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The Cambridge History of English and American Literature in 18 Volumes (1907–21).>br>Volume I. From the Beginnings to the Cycles of Romance.

XV. Pearl, Cleanness, Patience and Sir Gawayne

§ 3. Sir Gawayne and the Grene Knight

A fourth poem follows Cleanness and Patience in the MS.—the romance of Sir Gawayne and the Grene Knight. At a glance it is clear, as one turns the leaves, that the metre of the poem is a combination of the alliterative measure with the occasional introduction of a lyrical burden, introduced by a short verse of one accent, and riming according to the scheme ababa, which breaks the poem at irregular intervals, evidently marking various stages of the narrative. The metre blends the epic rhythm of Cleanness and Patience with the lyrical strain of Pearl. The illustrations preceding this poem are obviously scenes from medieval romance; above one of the pictures, representing a stolen interview between a lady and a knight, is a couplet not found elsewhere in the MS.:

  • Mi mind is mukel on on, that wil me noght amende: Sum time was trewe as ston, and fro schame couthe her defende.
  • The romance deals with a weird adventure that befell Sir Gawain, son of Loth, and nephew of king Arthur, the favourite hero of medieval romance, more especially in the literature of the west and northern parts of England, where, in all probability, traditions of the knight lived on from early times; the depreciation of the hero in later English literature was due to the direct influence of one particular class of French romances. Gaston Paris, in Volume xxx of L’Histoire Litéeraire de la France, 1888, has surveyed the whole field of medieval literature dealing with Sir Gawain; according to his view, the present romance is the jewel of English medieval literature, and it may, perhaps, be considered the jewel of medieval romance. To Madden belongs the honour of first having discovered the poem, and of having brought it out in his great collection, Syr Gawayne…Ancient Romance poems by Scottish and English Authors relating to that celebrated Knight of the Round Table, published by the Bannatyne Club, 1839. The place of Sir Gawayne in the history of English metrical romances is treated of elsewhere; in the present chapter Sir Gawayne is considered mainly as the work of the author of Pearl.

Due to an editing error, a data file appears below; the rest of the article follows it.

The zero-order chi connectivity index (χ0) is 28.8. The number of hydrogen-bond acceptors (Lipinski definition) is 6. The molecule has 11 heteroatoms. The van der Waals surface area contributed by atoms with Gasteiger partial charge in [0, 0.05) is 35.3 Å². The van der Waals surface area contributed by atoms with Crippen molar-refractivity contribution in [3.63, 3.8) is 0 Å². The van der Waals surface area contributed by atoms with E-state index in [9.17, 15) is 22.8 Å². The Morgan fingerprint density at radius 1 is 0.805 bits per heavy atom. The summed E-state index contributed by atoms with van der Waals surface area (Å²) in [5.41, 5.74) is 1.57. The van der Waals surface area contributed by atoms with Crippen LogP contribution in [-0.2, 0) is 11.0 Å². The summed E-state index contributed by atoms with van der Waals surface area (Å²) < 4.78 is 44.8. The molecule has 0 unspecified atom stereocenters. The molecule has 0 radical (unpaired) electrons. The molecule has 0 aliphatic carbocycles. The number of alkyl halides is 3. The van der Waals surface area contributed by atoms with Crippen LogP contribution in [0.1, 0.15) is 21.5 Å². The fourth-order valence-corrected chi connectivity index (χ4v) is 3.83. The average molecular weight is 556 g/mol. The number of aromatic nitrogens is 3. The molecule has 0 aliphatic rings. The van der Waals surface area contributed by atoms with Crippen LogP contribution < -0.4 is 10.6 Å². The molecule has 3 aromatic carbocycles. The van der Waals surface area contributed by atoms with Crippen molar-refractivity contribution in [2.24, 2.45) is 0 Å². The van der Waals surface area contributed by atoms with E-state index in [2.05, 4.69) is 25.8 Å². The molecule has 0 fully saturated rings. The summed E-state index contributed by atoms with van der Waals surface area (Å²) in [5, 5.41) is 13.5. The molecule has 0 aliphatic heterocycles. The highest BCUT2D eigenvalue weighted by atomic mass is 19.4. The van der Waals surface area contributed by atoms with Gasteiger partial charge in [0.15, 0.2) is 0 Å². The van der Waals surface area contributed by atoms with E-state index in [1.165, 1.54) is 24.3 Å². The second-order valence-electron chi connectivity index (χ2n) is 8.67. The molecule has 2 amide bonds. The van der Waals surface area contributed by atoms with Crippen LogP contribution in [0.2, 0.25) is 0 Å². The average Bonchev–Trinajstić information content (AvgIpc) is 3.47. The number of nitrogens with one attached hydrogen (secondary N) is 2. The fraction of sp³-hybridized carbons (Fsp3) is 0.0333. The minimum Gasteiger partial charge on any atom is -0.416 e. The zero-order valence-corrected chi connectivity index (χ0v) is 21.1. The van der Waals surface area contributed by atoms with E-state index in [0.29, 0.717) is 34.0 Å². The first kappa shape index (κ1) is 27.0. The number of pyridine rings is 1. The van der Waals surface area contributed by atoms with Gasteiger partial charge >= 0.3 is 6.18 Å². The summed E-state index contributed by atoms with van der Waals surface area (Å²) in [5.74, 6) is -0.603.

The story tells how on a New Year’s Day, when Arthur and his knights are feasting at Camelot, a great knight clad in green, mounted on a green horse, and carrying a Danish axe, enters thehall, and challenges one of Arthur’s knights; the conditions being that the knight must take oath that, after striking the first blow, he will seek the Green Knight twelve months hence and receive a blow in return. Gawain is allowed to accept the challenge, takes the axe and smites the Green Knight so that the head rolls from the body; the trunk takes up the head, which the hand holds out while it repeats the challenge to Gawain to meet him at the Green Chapel next New Year’s morning, and then departs. Gawain, in due course, journeys north, and wanders through wild districts, unable to find the Green Chapel; on Christmas Eve he reaches a castle, and asks to be allowed to stay there for the night: he is welcomed by the lord of the castle, who tells him that the Green Chapel is near, and invites him to remain for the Christmas feast. The lord, on each of the last three days of the year, goes a-hunting; Gawain is to stay behind with the lady of the castle; the lord makes the bargain that, on his return from hunting, each shall exchange what has been won during the day; the lady puts Gawain’s honour to a severe test during the lord’s absence: he receives a kiss from her; in accordance with the compact, he does not fail to give the kiss to the husband on his return; there is a similar episode on the next day when two kisses are received and given by Gawain; on the third day, in addition to three kisses, Gawain receives a green lace from the lady, which has the virtue of saving the wearer from harm. Mindful of his next day’s encounter with the Green Knight, Gawain gives the three kisses to his host, but makes no mention of the lace. Next morning, he rides forth and comes to the Green Chapel, a cave in a wild district; the Green Knight appears with his axe; Gawain kneels; as the axe descends, Gawain flinches, and is twitted by the knight; the second time Gawain stands as still as a stone, and the Green Knight raises the axe, but pauses; the third time the knight strikes him, but, though the axe falls on Gawain’s neck, his wound is only slight. Gawain now declares that he has stood one stroke for another, and that the compact is settled between them. Then the Green Knight reveals himself to Gawain as his host at the castle; he knows all that has taken place. “That woven lace which thou wearest mine own wife wove it; I know it well; I know too thy kisses, and they trials, and the wooing of my wife; I wrought it myself. I sent her to tempt thee, and methinks thou art the most faultless hero that ever walked the earth. As pearls are of more price than white peas, so is Gawain of more price than other gay knights.” But for his concealing the magic lace he would have escaped unscathed. The name of the Green Knight is given as Bernlak de Hautdesert; the contriver of the test is Morgan le Fay, Arthur’s half-sister, who wished to try the knights and frighten Guinevere; Gawain returns to court and tells the story; and the lords and ladies of the Round Table lovingly agree to wear a bright green lace in token of this adventure, and in honour of Gawain, who disparages himself as cowardly and covetous. And ever more the badge was deemed the glory of the Round Table, and he that had it was held in honour.